• According to Ian at crackunit, this campaign has generated over 800 000 ideas for new flavours of Walker’s crisps. If you are in the UK, you would have seen the great supporting advertising, but I’d say it’s the idea at the core of the campaign that has made it so successful - ask people for ideas and pay for the ones you like the most. Quoting Matt's blogpost
  • The designers are the community – and likely the people who buy the shirts as well – the brand is owned by a community that shapes its designs.
  • “ Melcarek solved a problem that stumped the in-house researchers at Colgate-Palmolive. The giant packaged goods company needed a way to inject fluoride powder into a toothpaste tube without it dispersing into the surrounding air. Melcarek knew he had a solution by the time he’d finished reading the challenge: Impart an electric charge to the powder while grounding the tube. The positively charged fluoride particles would be attracted to the tube without any significant dispersion.” - quoted from The Rise of CrowdSourcing by Jeff Howe (the original article)‏
  • Andrew Hyde wrote this post as a reaction to CrowdSpring, which we discussed earlier – he views the practice of asking deisgners for upfront work as not only taking advantage, but leading to terrible work. I suggest you read the post: basic gist: “ Design, unlike other industries is unique in that the intellectual property is put into your deliverable, and when the client asks for you everything you have to put into the project to think about purchasing. I am a designer and this is by far the easiest way to end a friendship with me (asking me or someone else).”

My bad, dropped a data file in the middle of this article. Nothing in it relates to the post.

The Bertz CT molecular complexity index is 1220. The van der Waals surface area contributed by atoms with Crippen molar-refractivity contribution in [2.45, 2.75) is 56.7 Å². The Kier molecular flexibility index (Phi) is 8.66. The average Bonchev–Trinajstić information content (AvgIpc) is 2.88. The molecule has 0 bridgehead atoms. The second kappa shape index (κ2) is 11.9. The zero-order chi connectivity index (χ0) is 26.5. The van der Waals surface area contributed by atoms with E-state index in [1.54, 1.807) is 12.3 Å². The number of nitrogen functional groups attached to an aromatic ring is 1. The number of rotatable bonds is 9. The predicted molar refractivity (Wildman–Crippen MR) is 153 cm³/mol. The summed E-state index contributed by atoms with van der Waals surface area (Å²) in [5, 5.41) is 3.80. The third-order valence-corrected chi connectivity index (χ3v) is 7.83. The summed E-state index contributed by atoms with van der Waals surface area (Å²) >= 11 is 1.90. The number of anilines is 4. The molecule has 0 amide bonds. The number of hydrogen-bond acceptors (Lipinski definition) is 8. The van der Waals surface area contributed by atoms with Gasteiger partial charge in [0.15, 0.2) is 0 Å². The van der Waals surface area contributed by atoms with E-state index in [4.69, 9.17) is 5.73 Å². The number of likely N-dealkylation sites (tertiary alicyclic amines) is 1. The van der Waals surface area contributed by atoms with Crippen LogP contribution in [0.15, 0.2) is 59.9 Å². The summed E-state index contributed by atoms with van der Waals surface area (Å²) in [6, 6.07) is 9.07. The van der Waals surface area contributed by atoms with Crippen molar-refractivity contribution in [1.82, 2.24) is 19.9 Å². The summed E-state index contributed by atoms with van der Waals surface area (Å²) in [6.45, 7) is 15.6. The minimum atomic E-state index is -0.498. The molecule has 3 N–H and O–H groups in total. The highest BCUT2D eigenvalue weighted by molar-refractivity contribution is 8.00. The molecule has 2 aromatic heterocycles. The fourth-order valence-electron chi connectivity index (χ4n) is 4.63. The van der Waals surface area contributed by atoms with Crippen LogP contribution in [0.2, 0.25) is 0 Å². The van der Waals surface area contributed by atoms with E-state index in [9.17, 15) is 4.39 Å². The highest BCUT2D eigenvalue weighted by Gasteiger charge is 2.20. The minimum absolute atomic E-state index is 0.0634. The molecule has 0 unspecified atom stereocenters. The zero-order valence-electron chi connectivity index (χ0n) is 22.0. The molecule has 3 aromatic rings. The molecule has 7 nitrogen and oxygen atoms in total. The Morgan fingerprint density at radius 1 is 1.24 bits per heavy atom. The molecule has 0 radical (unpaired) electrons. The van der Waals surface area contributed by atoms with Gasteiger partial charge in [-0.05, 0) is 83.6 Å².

• Aquent is a recruitment agency for designers, who posted a brief on a site called 99 designs for anyone to re-design their homepage for $500 in August this year. Suffice to say the designers were livid – they saw it as a measly amount and an insult to their profession.
  • A comment from the forum discussion in response to Aquent's campaign.
  • An example: Unilever drops Lowe after 15 years! They created the Peperami brand and all advertising since the beginning.
  • Smartworks - A creative production house in the UK. Others like them - Department of Doing Reenforce here that its the idea we are after not a complete bit of work - cut out the no spec argument.
  • Question: Why did Lowe not see the opportunity to take the Peperami brand further? They developed the brand and in the eyes of Unilever “ran out of fresh ideas after 15 years” why did they not see the opportunity to keep the account and ask the crowd for ideas?